George Zimmerman has been found not guilty of all criminal charges in a Seminole County courtroom.
The jury rendered its verdict after some 16 hours of deliberation. Zimmerman was cleared of both second degree murder and manslaughter by the six-person all-female jury.
George Zimmerman, a former neighborhood watch captain, was put on trial for fatally shooting Trayvon Martin, 17, on February 26, 2012, after confronting the teenager as he walked back to the house where he was staying in a gated community outside of Orlando, Florida. Zimmerman entered a plea of not guilty on self-defense grounds.
The not-guilty verdict means that the prosecutors for the state of Florida failed to uphold the burden of proof that George Zimmerman was guilty beyond a reasonable doubt, i.e., to the exclusion of reasonable doubt. A not guilty verdict doesn’t necessarily mean innocent, more precisely it means not proven in the eyes of the law based on the evidence presented in the trial.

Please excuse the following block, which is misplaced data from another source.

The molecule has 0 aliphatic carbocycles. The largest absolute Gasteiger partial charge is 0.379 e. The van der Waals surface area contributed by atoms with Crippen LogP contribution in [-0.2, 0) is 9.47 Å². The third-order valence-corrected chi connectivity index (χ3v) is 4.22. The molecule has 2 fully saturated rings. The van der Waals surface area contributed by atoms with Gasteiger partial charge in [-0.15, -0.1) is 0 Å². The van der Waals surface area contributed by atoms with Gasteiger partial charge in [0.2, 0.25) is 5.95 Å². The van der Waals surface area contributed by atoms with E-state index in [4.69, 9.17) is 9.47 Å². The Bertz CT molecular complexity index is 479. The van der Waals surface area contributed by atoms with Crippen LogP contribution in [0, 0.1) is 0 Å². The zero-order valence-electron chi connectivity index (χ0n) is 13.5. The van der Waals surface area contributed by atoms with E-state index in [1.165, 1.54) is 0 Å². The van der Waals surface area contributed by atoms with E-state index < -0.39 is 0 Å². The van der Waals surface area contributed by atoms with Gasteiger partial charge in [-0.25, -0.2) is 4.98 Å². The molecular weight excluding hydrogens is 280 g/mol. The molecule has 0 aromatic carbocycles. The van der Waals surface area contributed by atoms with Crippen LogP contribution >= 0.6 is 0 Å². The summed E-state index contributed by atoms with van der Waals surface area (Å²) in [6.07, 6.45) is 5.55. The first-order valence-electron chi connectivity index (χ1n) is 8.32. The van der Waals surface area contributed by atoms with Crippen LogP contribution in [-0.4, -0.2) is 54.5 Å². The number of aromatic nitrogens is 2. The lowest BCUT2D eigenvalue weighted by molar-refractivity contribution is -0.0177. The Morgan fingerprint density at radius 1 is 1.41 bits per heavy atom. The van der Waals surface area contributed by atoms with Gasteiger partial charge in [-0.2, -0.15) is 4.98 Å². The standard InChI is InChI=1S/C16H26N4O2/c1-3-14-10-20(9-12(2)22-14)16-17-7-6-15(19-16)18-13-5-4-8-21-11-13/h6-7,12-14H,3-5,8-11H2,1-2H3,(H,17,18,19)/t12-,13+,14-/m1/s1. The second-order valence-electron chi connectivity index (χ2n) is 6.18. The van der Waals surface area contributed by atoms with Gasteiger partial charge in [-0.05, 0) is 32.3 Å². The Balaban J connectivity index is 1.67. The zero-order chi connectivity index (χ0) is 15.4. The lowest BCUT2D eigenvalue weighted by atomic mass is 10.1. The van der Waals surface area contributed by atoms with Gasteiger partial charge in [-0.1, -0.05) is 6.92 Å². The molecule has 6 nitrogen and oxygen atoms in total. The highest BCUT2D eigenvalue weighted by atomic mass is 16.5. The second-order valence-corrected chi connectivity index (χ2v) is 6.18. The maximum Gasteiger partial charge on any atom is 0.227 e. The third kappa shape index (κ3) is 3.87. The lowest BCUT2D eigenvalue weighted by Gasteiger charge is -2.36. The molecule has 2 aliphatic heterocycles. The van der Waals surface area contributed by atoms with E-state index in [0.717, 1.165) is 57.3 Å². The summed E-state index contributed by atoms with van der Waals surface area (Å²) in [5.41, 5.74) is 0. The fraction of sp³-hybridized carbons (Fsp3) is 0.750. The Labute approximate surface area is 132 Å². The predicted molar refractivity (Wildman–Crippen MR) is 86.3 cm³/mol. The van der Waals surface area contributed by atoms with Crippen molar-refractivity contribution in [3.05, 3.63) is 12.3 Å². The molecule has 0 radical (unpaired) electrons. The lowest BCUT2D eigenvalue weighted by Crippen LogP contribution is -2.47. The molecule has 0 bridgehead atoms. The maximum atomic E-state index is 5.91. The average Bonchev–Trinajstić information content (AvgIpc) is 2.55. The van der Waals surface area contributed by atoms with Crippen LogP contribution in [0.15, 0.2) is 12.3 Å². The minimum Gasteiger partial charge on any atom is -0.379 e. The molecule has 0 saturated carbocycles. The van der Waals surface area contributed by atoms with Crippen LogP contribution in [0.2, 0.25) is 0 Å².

Earlier today the jury asked for a clarification on the manslaughter charge but apparently never followed up with specific questions that Judge Debra Nelson said she would be willing to answer. The jury instructions read in part that “”George Zimmerman cannot be guilty of manslaughter by committing a merely negligent act or if the killing was either justifiable or excusable homicide.”
During closing arguments, the jury was presented with two different views of what took place on the tragic evening in Sanford, Fla. Prosecutors presented him as a cop-wanna-be who took the law into his own hands, while the defense tried to convince the panel that he was a well-meaning neighborhood watchman who was trying to protect himself. Defense attorney Mark O’Mara insisted that prosecutors hadn’t been able to prove the charges beyond a reasonable doubt and apparently his view prevailed.
A not guilty verdict in the criminal trial does not preclude the Martin family from filing a civil wrongful death lawsuit against Zimmerman, however.
Are you surprised that George Zimmerman was found not guilty on all counts? Do this verdict increase or decrease your faith in the jury system?